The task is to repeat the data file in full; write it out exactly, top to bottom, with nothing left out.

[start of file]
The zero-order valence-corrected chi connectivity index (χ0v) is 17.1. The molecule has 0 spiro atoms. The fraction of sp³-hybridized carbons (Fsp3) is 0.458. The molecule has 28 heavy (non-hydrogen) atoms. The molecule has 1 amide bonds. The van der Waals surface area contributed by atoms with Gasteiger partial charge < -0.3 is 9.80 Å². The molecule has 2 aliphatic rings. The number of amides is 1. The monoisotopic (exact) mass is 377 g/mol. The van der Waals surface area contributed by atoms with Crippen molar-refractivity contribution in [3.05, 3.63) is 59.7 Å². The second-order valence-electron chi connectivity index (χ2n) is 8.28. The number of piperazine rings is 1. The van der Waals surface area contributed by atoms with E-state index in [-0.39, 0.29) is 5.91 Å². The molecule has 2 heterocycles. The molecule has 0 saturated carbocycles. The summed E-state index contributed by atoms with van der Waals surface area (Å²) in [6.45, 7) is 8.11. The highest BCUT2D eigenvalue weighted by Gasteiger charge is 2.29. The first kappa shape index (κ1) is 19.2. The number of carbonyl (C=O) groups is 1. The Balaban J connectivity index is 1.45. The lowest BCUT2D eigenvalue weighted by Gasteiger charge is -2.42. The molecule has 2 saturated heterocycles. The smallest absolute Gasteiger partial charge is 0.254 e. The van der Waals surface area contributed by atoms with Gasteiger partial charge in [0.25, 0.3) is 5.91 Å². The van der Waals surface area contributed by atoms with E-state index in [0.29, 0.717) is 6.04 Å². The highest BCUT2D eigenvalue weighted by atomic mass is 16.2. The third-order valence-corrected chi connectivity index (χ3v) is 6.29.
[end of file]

The zero-order valence-corrected chi connectivity index (χ0v) is 17.1. The molecule has 0 spiro atoms. The fraction of sp³-hybridized carbons (Fsp3) is 0.458. The molecule has 28 heavy (non-hydrogen) atoms. The molecule has 1 amide bonds. The van der Waals surface area contributed by atoms with Gasteiger partial charge < -0.3 is 9.80 Å². The molecule has 2 aliphatic rings. The number of amides is 1. The monoisotopic (exact) mass is 377 g/mol. The van der Waals surface area contributed by atoms with Crippen molar-refractivity contribution in [3.05, 3.63) is 59.7 Å². The second-order valence-electron chi connectivity index (χ2n) is 8.28. The number of piperazine rings is 1. The van der Waals surface area contributed by atoms with E-state index in [-0.39, 0.29) is 5.91 Å². The molecule has 2 heterocycles. The molecule has 0 saturated carbocycles. The summed E-state index contributed by atoms with van der Waals surface area (Å²) in [6.45, 7) is 8.11. The highest BCUT2D eigenvalue weighted by Gasteiger charge is 2.29. The first kappa shape index (κ1) is 19.2. The number of carbonyl (C=O) groups is 1. The Balaban J connectivity index is 1.45. The lowest BCUT2D eigenvalue weighted by Gasteiger charge is -2.42. The molecule has 2 saturated heterocycles. The smallest absolute Gasteiger partial charge is 0.254 e. The van der Waals surface area contributed by atoms with Gasteiger partial charge in [0.25, 0.3) is 5.91 Å². The van der Waals surface area contributed by atoms with E-state index in [0.29, 0.717) is 6.04 Å². The highest BCUT2D eigenvalue weighted by atomic mass is 16.2. The third-order valence-corrected chi connectivity index (χ3v) is 6.29.